"It looked like it might have moved a tiny bit, but the rules officials felt that obviously I didn't gain anything by it," Garcia said. "There are obviously a lot of times that you try to put it in exactly the same spot but it's difficult to do, not just for me, but for everyone. They thought that it was fine."
Garcia said his father Victor always told him that the game is bigger than any player or any tournament.
"And I said if you guys feel like I gained something by, obviously, moving it, I don't know how much, like a centimeter or couple centimeters, whatever it is, I'm fine with the two-stroke penalty," Garcia said. "I'd rather take the two-stroke penalty than come out here like I was a cheater.
"Obviously, they felt that wasn't the case. I told them exactly what I did, and they felt it was fine. That's pretty much it."
Garcia will start the third round 4 under for the tournament and five strokes off the lead.
CHARLOTTE, N.C. -- Phil Mickelson, who has six top-10s in nine starts at the Wells Fargo Championship, including a runner-up finish in 2010, positioned himself for the stretch run with a 67 during Friday's second round at Quail Hollow.
Mickelson opened a two-stroke lead with the round of 5 under that matches the low of the tournament. PGA TOUR rookie Scott Gardiner also shot 67 and he is tied with George McNeill and Nick Watney, who played with Mickelson in the first two rounds, for second at 7 under.
McNeill moved up the leaderboard with a 68 on Friday while Watney had a 70.
Rory McIlroy, who won the 2010 Wells Fargo Championship and lost in a playoff last year, heads the group at 6 under that also includes Lee Westwood, Jason Kokrak, Derek Ernst and Rod Pampling, who was the last man in the field after Ben Crane withdrew Wednesday afternoon. Westwood had the best round of the bunch, shooting 68, while Pampling shot 69, Kokrak a 70 and McIlory and Ernst has 71s.
The cut was made a 2 over and included 84 players. Among those making early exits are Martin Laird, who won the Valero Texas Open earlier this year; former Masters champ Bubba Watson and three-time major champion Padraig Harrington.
By Helen Ross, PGATOUR.COM
CHARLOTTE, N.C. -- Rod Pampling took a somewhat circuitous route to the Wells Fargo Championship.
He tried to Monday qualify, losing out in a six-man playoff after shooting 65. So Pampling headed to Athens where he planned to play in the Stadion Classic on the Web.com Tour.
Around lunchtime Wednesday, though, Pampling found out he was the first alternate at Quail Hollow. So he hopped in his car and headed to Charlotte -- just in case -- and before he made it to the Queen City, the Aussie got the phone call that he was in.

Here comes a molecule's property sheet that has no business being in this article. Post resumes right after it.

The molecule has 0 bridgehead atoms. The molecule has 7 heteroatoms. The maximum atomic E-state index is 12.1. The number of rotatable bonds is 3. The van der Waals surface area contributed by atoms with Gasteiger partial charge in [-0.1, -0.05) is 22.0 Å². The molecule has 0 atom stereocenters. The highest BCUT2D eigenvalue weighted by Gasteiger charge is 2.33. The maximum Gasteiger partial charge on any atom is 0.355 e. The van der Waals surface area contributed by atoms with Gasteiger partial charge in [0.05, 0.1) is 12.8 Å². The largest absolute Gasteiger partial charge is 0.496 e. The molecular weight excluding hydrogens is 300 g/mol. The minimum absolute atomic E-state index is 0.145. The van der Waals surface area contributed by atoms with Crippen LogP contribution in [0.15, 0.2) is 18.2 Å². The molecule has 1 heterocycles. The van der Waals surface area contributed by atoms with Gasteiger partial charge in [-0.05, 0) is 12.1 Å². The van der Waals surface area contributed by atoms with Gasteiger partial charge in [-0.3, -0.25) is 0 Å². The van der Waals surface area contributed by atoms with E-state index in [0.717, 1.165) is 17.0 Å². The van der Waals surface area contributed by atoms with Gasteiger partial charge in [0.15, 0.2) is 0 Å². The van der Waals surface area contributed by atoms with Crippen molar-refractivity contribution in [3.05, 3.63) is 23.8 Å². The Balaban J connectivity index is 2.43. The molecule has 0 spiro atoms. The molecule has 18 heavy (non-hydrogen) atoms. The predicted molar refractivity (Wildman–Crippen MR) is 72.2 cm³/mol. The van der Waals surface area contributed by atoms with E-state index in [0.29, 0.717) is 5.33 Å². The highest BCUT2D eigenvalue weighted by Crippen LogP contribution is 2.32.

Pampling, who was the 10th alternate on Monday morning, replaced Ben Crane who withdrew after playing six holes of the pro-am Wednesday afternoon. He's taking advantage of the opportunity, too -- shooting a 69 on Friday that moved him into the top 10 at 6 under for the tournament.
"It was interesting early on," Pampling said. "I didn't hit it great, but I made a lot of really good putts out there which kept the round going. As the day warmed up, I sort of got into the round and started making some birdies and getting up near the lead."
Pampling, who lost his card when he finished 127th on the money list, is playing in just his seventh PGA TOUR event of the season. He started the day with a 16-foot birdie putt on the par-5 10th but promptly gave that back on the next. He birdied two of the three remaining par 5s, though, and added a 19-foot birdie putt on No. 18 for his second straight round of 3 under.
Interestingly, Pampling had played 24 previous rounds at Quail Hollow and only broke 70 once -- a 66 in the final round in 2008 when he tied for eighth. This week is his eighth Wells Fargo Championship but his first since 2010.
"It's certainly nice to be up in contention again," Pampling said.
By Helen Ross, PGATOUR.COM
CHARLOTTE, N.C. -- Lee Westwood is battling a chest infection but you wouldn't know it from the way he played on Friday at the Wells Fargo Championship.
Westwood made six birdies and two bogeys on the way to a 68 that left him in a tie at 6 under, which was one shot off the lead held by Scott Gardiner when the morning wave finished the second round at Quail Hollow.
He said he wasn't sick enough to consider withdrawing, though -- not at a tournament where he tied for fifth a year ago. The occasional ailing green didn't scare him off, either.
"I like this golf course way too much," Westwood said. "It's a lot of money that we're playing for and a title at the end of the day. Somebody's going to say a speech and thank everybody and thank the greens keeper and Wells Fargo for putting up the cash at the end of the week, and somebody's going to be happy with the way the course is set up."
And the way Westwood see it, that somebody might as well be him. The Englishman, who turned 40 last week -- "We had a good party from what I can remember and people keep telling me," he reported, has posted top-10s in his last two starts, including a tie for eighth at the Masters.
Friday's round brought more of the same steady play. He hit nine fairways and 15 greens in regulation, using a total of 28 putts. Westwood's entire group played well, in fact -- Lucas Glover shot 71 and stands 5 under while Zach Johnson is 4 under after a 72.
"Certainly helps when everybody in the group is playing well," Westwood said. "You're seeing good shots all the time, and you get the feeling that the course is giving up birdies and isn't playing quite as hard as it might be."
The 68 marked the third time Westwood had broken 70 at Quail Hollow in his last four rounds. His 12 previous had all been 71 or higher so the Englishman appears to have figured things out.
"I guess you get rewarded for hitting it straight and penalized for missing it off line," he said with a shrug "Normally the greens are very firm. You have to think your way around and position the ball. This week you can be a little more aggressive because it is softer."
When he finished, though, the ailing Westwood was only looking for a soft mattress or plush couch.
"I just won't do too much practice this afternoon," he said. "I'll just go back to the room and lie down, really."